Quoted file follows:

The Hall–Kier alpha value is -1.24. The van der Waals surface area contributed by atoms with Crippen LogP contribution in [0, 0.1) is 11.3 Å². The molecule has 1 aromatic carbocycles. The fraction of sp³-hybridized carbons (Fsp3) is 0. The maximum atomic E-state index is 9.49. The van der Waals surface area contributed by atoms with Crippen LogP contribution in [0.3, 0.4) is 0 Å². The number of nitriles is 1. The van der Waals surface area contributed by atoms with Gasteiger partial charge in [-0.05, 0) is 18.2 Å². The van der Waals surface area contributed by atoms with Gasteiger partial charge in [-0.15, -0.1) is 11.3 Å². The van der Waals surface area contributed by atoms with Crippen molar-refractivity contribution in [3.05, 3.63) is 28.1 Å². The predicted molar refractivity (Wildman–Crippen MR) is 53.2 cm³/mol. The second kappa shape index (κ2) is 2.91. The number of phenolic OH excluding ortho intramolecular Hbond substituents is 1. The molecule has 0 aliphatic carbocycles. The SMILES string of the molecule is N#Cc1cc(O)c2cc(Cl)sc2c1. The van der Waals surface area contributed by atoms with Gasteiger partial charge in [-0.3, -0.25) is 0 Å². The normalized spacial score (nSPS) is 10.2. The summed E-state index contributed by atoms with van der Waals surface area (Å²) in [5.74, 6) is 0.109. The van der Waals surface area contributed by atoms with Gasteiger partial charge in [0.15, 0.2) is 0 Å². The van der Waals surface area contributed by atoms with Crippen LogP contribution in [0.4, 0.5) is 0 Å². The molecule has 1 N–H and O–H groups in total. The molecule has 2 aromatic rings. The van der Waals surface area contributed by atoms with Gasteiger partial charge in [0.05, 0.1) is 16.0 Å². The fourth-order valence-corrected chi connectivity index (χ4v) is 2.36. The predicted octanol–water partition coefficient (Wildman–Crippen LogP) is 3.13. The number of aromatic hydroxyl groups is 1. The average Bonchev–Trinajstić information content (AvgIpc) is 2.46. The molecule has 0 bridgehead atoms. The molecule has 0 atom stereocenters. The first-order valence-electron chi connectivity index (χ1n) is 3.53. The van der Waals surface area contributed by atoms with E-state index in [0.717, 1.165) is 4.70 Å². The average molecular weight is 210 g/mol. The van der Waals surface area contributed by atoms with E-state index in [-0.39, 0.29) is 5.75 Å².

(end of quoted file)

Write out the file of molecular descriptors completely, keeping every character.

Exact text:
The Hall–Kier alpha value is -1.24. The van der Waals surface area contributed by atoms with Crippen LogP contribution in [0, 0.1) is 11.3 Å². The molecule has 1 aromatic carbocycles. The fraction of sp³-hybridized carbons (Fsp3) is 0. The maximum atomic E-state index is 9.49. The van der Waals surface area contributed by atoms with Crippen LogP contribution in [0.3, 0.4) is 0 Å². The number of nitriles is 1. The van der Waals surface area contributed by atoms with Gasteiger partial charge in [-0.05, 0) is 18.2 Å². The van der Waals surface area contributed by atoms with Gasteiger partial charge in [-0.15, -0.1) is 11.3 Å². The van der Waals surface area contributed by atoms with Crippen molar-refractivity contribution in [3.05, 3.63) is 28.1 Å². The predicted molar refractivity (Wildman–Crippen MR) is 53.2 cm³/mol. The second kappa shape index (κ2) is 2.91. The number of phenolic OH excluding ortho intramolecular Hbond substituents is 1. The molecule has 0 aliphatic carbocycles. The SMILES string of the molecule is N#Cc1cc(O)c2cc(Cl)sc2c1. The van der Waals surface area contributed by atoms with Gasteiger partial charge in [-0.3, -0.25) is 0 Å². The normalized spacial score (nSPS) is 10.2. The summed E-state index contributed by atoms with van der Waals surface area (Å²) in [5.74, 6) is 0.109. The van der Waals surface area contributed by atoms with Gasteiger partial charge in [0.15, 0.2) is 0 Å². The van der Waals surface area contributed by atoms with Crippen LogP contribution in [0.4, 0.5) is 0 Å². The molecule has 1 N–H and O–H groups in total. The molecule has 2 aromatic rings. The van der Waals surface area contributed by atoms with Gasteiger partial charge in [0.05, 0.1) is 16.0 Å². The fourth-order valence-corrected chi connectivity index (χ4v) is 2.36. The predicted octanol–water partition coefficient (Wildman–Crippen LogP) is 3.13. The number of aromatic hydroxyl groups is 1. The average Bonchev–Trinajstić information content (AvgIpc) is 2.46. The molecule has 0 bridgehead atoms. The molecule has 0 atom stereocenters. The first-order valence-electron chi connectivity index (χ1n) is 3.53. The van der Waals surface area contributed by atoms with E-state index in [0.717, 1.165) is 4.70 Å². The average molecular weight is 210 g/mol. The van der Waals surface area contributed by atoms with E-state index in [-0.39, 0.29) is 5.75 Å².